UW's Chemical Car Among Nation's Top 10
William Blair of Big Piney on team who built car
November 13, 2005
A chemical-powered car developed by University of Wyoming students finished 9th among 29 entries in a national Chem-E-Car competition held during the annual meeting of the American Institute of Chemical Engineers in Cincinnati, Ohio, according to the University of Wyoming.
The team of UW chemical engineering students earned the opportunity to compete at the national meeting by winning regional competition last spring at the Colorado School of Mines. Representing UW at the national competition were Zach Appel, Grant, Neb; William Blair, Big Piney; and Reid Edwards, Green River. The students powered their car by the decomposition of hydrogen peroxide over a manganese oxide catalyst, showing that finding alternate energy sources is not only useful but also fun.
Classroom knowledge was put to the test as the students were asked to make last-minute calculations as to how their car, based upon its unique chemical reaction, should carry 300 grams of water 79 feet. The students were not given this information until one hour before the competition. The teams got two chances to run their cars, with their final score being their best attempt at meeting the established distance.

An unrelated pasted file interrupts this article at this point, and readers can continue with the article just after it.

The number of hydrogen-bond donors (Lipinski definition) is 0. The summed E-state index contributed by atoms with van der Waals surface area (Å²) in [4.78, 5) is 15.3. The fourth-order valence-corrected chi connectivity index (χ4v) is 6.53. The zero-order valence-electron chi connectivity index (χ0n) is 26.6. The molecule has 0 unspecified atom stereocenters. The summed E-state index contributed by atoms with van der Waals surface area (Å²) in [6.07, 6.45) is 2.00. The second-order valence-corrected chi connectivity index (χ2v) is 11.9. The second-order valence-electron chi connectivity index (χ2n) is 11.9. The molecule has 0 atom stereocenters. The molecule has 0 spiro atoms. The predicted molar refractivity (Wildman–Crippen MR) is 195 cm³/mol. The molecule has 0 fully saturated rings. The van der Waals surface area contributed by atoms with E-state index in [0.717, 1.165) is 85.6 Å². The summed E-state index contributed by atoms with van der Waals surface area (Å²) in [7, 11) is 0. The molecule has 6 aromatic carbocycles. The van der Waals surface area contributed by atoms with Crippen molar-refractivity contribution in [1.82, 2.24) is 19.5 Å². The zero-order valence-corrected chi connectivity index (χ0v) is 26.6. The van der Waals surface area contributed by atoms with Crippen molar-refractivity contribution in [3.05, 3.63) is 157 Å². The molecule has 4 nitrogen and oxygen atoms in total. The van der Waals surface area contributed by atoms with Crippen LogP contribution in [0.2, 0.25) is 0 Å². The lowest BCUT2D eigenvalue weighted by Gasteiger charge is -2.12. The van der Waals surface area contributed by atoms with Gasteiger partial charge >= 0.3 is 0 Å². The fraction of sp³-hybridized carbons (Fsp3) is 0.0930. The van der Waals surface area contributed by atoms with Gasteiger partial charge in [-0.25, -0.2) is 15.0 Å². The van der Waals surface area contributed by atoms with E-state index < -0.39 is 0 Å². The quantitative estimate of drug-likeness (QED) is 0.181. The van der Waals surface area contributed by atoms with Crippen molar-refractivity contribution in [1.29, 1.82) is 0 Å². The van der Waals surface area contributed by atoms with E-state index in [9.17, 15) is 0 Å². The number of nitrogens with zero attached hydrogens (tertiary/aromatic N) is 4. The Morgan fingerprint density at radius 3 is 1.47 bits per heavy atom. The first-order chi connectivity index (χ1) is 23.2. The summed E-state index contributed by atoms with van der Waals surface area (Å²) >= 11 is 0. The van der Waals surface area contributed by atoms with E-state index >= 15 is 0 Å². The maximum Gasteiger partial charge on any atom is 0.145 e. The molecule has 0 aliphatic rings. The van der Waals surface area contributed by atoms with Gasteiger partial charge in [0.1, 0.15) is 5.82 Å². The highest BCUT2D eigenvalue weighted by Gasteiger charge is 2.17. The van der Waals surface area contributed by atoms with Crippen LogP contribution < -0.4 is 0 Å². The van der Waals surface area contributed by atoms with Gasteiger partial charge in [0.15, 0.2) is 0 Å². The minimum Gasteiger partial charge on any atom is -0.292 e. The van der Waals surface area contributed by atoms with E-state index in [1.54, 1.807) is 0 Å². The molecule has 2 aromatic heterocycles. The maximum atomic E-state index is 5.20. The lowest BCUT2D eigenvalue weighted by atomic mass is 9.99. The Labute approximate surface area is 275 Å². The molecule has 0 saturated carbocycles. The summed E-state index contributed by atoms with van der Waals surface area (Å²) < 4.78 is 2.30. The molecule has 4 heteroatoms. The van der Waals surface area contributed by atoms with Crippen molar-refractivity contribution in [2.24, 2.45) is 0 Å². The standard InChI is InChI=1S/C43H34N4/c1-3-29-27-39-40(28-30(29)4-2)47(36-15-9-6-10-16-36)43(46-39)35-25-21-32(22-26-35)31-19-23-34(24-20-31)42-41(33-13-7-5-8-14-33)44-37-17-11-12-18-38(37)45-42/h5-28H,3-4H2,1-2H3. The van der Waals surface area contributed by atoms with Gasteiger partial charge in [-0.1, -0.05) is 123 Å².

"We were thrilled to compete against some of the best schools in the country," says Blair. "It was satisfying to get our car off the line and stop close to the 79-foot line, while other cars were exploding and catching fire. Overall, this incredible opportunity and experience will never be forgotten."
The team's faculty adviser, Assistant Professor Morris Argyle, says, "The team worked very hard, spending weeks preparing for the national competition, where they finished in the top 10 among 29 entries that were the best performers from about 100 entries from regional competitions around the country. The team should be proud of an outstanding design that was both safe and reliable. Overall, they did an excellent job."